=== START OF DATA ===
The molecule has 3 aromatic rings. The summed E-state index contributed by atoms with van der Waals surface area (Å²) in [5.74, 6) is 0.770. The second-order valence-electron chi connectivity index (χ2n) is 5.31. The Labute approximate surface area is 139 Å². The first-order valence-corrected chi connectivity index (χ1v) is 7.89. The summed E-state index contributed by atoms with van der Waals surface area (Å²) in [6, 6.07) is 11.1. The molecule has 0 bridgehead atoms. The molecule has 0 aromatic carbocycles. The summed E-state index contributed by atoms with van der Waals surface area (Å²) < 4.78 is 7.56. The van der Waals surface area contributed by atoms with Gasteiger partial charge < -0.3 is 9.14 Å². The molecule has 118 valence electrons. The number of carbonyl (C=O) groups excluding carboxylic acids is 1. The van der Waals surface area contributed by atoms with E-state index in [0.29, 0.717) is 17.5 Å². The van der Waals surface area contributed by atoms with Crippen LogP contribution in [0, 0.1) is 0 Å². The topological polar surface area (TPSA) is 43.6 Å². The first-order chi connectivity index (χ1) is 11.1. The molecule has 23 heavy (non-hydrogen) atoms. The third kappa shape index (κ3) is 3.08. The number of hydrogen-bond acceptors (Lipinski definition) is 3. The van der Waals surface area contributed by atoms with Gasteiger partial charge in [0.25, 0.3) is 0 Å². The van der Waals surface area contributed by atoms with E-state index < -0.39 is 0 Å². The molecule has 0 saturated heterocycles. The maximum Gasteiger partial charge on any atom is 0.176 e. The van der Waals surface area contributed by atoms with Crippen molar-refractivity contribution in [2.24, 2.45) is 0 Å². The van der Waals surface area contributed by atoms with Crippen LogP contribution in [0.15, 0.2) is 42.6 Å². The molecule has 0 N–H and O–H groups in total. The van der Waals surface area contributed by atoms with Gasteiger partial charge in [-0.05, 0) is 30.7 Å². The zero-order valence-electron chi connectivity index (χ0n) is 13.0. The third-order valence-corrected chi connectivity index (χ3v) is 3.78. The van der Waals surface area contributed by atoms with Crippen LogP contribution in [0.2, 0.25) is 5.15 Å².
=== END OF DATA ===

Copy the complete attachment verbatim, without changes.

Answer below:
The molecule has 3 aromatic rings. The summed E-state index contributed by atoms with van der Waals surface area (Å²) in [5.74, 6) is 0.770. The second-order valence-electron chi connectivity index (χ2n) is 5.31. The Labute approximate surface area is 139 Å². The first-order valence-corrected chi connectivity index (χ1v) is 7.89. The summed E-state index contributed by atoms with van der Waals surface area (Å²) in [6, 6.07) is 11.1. The molecule has 0 bridgehead atoms. The molecule has 0 aromatic carbocycles. The summed E-state index contributed by atoms with van der Waals surface area (Å²) < 4.78 is 7.56. The van der Waals surface area contributed by atoms with Gasteiger partial charge < -0.3 is 9.14 Å². The molecule has 118 valence electrons. The number of carbonyl (C=O) groups excluding carboxylic acids is 1. The van der Waals surface area contributed by atoms with E-state index in [0.29, 0.717) is 17.5 Å². The van der Waals surface area contributed by atoms with Crippen LogP contribution in [0, 0.1) is 0 Å². The topological polar surface area (TPSA) is 43.6 Å². The first-order chi connectivity index (χ1) is 11.1. The molecule has 23 heavy (non-hydrogen) atoms. The third kappa shape index (κ3) is 3.08. The number of hydrogen-bond acceptors (Lipinski definition) is 3. The van der Waals surface area contributed by atoms with Gasteiger partial charge in [0.25, 0.3) is 0 Å². The van der Waals surface area contributed by atoms with E-state index < -0.39 is 0 Å². The molecule has 0 saturated heterocycles. The maximum Gasteiger partial charge on any atom is 0.176 e. The van der Waals surface area contributed by atoms with Crippen molar-refractivity contribution in [2.24, 2.45) is 0 Å². The van der Waals surface area contributed by atoms with Crippen LogP contribution in [0.15, 0.2) is 42.6 Å². The molecule has 0 N–H and O–H groups in total. The van der Waals surface area contributed by atoms with Gasteiger partial charge in [-0.05, 0) is 30.7 Å². The zero-order valence-electron chi connectivity index (χ0n) is 13.0. The third-order valence-corrected chi connectivity index (χ3v) is 3.78. The van der Waals surface area contributed by atoms with Crippen LogP contribution in [0.2, 0.25) is 5.15 Å².